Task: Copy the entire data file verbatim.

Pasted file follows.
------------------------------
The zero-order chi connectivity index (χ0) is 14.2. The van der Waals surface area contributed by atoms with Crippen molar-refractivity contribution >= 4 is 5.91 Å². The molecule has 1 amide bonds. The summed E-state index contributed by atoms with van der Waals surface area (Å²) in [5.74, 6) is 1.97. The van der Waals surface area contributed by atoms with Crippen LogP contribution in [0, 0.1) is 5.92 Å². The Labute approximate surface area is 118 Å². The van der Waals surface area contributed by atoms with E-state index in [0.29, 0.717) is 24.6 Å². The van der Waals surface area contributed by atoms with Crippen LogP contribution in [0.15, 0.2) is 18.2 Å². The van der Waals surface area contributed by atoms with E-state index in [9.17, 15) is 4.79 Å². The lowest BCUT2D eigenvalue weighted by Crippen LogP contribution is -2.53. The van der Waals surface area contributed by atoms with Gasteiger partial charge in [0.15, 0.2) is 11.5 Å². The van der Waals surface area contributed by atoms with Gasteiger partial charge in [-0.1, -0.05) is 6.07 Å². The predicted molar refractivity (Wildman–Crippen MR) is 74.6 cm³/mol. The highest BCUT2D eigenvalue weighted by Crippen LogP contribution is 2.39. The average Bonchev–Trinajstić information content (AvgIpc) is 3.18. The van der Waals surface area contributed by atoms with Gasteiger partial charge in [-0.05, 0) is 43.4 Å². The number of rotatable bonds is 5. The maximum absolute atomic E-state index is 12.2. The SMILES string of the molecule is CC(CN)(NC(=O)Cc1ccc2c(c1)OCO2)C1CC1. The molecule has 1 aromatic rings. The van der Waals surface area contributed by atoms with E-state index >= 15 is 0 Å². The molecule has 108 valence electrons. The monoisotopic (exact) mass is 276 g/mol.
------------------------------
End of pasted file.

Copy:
The zero-order chi connectivity index (χ0) is 14.2. The van der Waals surface area contributed by atoms with Crippen molar-refractivity contribution >= 4 is 5.91 Å². The molecule has 1 amide bonds. The summed E-state index contributed by atoms with van der Waals surface area (Å²) in [5.74, 6) is 1.97. The van der Waals surface area contributed by atoms with Crippen LogP contribution in [0, 0.1) is 5.92 Å². The Labute approximate surface area is 118 Å². The van der Waals surface area contributed by atoms with E-state index in [0.29, 0.717) is 24.6 Å². The van der Waals surface area contributed by atoms with Crippen LogP contribution in [0.15, 0.2) is 18.2 Å². The van der Waals surface area contributed by atoms with E-state index in [9.17, 15) is 4.79 Å². The lowest BCUT2D eigenvalue weighted by Crippen LogP contribution is -2.53. The van der Waals surface area contributed by atoms with Gasteiger partial charge in [0.15, 0.2) is 11.5 Å². The van der Waals surface area contributed by atoms with Gasteiger partial charge in [-0.1, -0.05) is 6.07 Å². The predicted molar refractivity (Wildman–Crippen MR) is 74.6 cm³/mol. The highest BCUT2D eigenvalue weighted by Crippen LogP contribution is 2.39. The average Bonchev–Trinajstić information content (AvgIpc) is 3.18. The van der Waals surface area contributed by atoms with Gasteiger partial charge in [-0.05, 0) is 43.4 Å². The number of rotatable bonds is 5. The maximum absolute atomic E-state index is 12.2. The SMILES string of the molecule is CC(CN)(NC(=O)Cc1ccc2c(c1)OCO2)C1CC1. The molecule has 1 aromatic rings. The van der Waals surface area contributed by atoms with E-state index >= 15 is 0 Å². The molecule has 108 valence electrons. The monoisotopic (exact) mass is 276 g/mol.